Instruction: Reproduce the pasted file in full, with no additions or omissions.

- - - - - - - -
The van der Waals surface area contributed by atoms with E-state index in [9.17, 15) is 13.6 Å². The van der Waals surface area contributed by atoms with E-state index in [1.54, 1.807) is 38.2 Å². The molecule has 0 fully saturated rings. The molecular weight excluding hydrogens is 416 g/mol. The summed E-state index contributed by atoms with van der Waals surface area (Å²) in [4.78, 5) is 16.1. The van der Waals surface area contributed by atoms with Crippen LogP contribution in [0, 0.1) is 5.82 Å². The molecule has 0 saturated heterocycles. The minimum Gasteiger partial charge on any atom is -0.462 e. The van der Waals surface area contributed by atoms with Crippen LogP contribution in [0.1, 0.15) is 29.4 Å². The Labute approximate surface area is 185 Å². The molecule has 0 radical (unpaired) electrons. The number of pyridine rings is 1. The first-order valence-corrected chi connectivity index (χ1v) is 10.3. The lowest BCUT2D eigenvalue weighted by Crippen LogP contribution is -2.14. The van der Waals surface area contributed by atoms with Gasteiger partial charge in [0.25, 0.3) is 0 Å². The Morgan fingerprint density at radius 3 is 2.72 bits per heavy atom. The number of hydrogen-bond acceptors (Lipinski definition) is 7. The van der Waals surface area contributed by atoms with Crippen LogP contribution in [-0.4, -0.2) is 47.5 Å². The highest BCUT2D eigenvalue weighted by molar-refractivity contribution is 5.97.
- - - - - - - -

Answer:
The van der Waals surface area contributed by atoms with E-state index in [9.17, 15) is 13.6 Å². The van der Waals surface area contributed by atoms with E-state index in [1.54, 1.807) is 38.2 Å². The molecule has 0 fully saturated rings. The molecular weight excluding hydrogens is 416 g/mol. The summed E-state index contributed by atoms with van der Waals surface area (Å²) in [4.78, 5) is 16.1. The van der Waals surface area contributed by atoms with Crippen LogP contribution in [0, 0.1) is 5.82 Å². The molecule has 0 saturated heterocycles. The minimum Gasteiger partial charge on any atom is -0.462 e. The van der Waals surface area contributed by atoms with Crippen LogP contribution in [0.1, 0.15) is 29.4 Å². The Labute approximate surface area is 185 Å². The molecule has 0 radical (unpaired) electrons. The number of pyridine rings is 1. The first-order valence-corrected chi connectivity index (χ1v) is 10.3. The lowest BCUT2D eigenvalue weighted by Crippen LogP contribution is -2.14. The van der Waals surface area contributed by atoms with Gasteiger partial charge in [0.25, 0.3) is 0 Å². The Morgan fingerprint density at radius 3 is 2.72 bits per heavy atom. The number of hydrogen-bond acceptors (Lipinski definition) is 7. The van der Waals surface area contributed by atoms with Crippen LogP contribution in [-0.4, -0.2) is 47.5 Å². The highest BCUT2D eigenvalue weighted by molar-refractivity contribution is 5.97.